The divide between digital and hand-written content could be blurred even further with the launch of a clever little robot who will turn your tweets into hand-written letters.

So, here’s the concept, snack company Kind have teamed up with technology company Bond to get more messages of support out to troops during Military Appreciation Month. By using #thankskindly anyone can send a tweet-sized message to Bond’s robot, which will then take your digitised message and add a “human touch” so it can be sent on to serving soldiers.

Whilst I could go into a long essay about human/robot developments and how hard it is to get my head around humans creating robots to do unique-to-human jobs, I think there is just one questions that need addressing above all…

Is digital content less trusted/valued than hand-written?

It’s hard to speak for the generations that came before and those that will come after us, but as a 22-year-old in today’s society, I think the hand written text has taken on a new role since the general replacement of pen and paper with keyboards and touch screens.

When I think about everyday situations where I write instead of type, I can list only two: putting events in my diary and signing my name. Both of these actions have a certain finality to them; a signature adds value/approval to something; a book signed by its author can increase in price dramatically and a name at the end of a contact is what seals the deal. When I think about modern society’s relationship with handwriting in that perspective, it makes sense that it may seem to hold more value. The letter-writing robot in question isn’t a famous author and isn’t signing a contract, so there must be more as to why we would need to develop a machine to do an innately human task.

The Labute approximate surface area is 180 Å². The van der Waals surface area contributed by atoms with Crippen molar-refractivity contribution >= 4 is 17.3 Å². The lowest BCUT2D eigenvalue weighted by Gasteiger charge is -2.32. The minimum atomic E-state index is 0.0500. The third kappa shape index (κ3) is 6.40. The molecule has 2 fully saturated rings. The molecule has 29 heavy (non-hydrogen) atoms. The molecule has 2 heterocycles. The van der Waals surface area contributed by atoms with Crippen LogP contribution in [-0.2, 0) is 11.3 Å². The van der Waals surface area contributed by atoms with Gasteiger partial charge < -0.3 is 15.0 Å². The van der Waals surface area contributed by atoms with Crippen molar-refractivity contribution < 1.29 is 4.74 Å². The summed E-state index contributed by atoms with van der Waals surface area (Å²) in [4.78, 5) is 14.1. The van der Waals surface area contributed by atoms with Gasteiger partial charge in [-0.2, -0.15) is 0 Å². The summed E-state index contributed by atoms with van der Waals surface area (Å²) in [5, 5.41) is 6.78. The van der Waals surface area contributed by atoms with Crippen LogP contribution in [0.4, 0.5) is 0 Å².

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With most peoples inboxes bursting with spam and everyone having witnessed online trolls, it’s not just our everyday relationship with handwriting that’s widening the gap between validity and digital content. It seems less human to us when we see type; it’s hard to assign a face to the font whereas with handwriting we construct a personality from the style of lettering (although this is arguably just an illusion).

We all have the perception that it takes more time and effort and therefore care to produce something by hand; a common misconception that just isn’t true but derives from society’s hang-ups with digital content.

Personally I think that sending appreciation letters to soldiers is a great idea, and whilst I’m all for the advancement of robotics I think it is time we get over our hangups with digital content. Rather than creating an obscure reverse digital production system that further disjoints our view on digital validity, we need to change our mindsets and embrace the importance and power of digital content.

 

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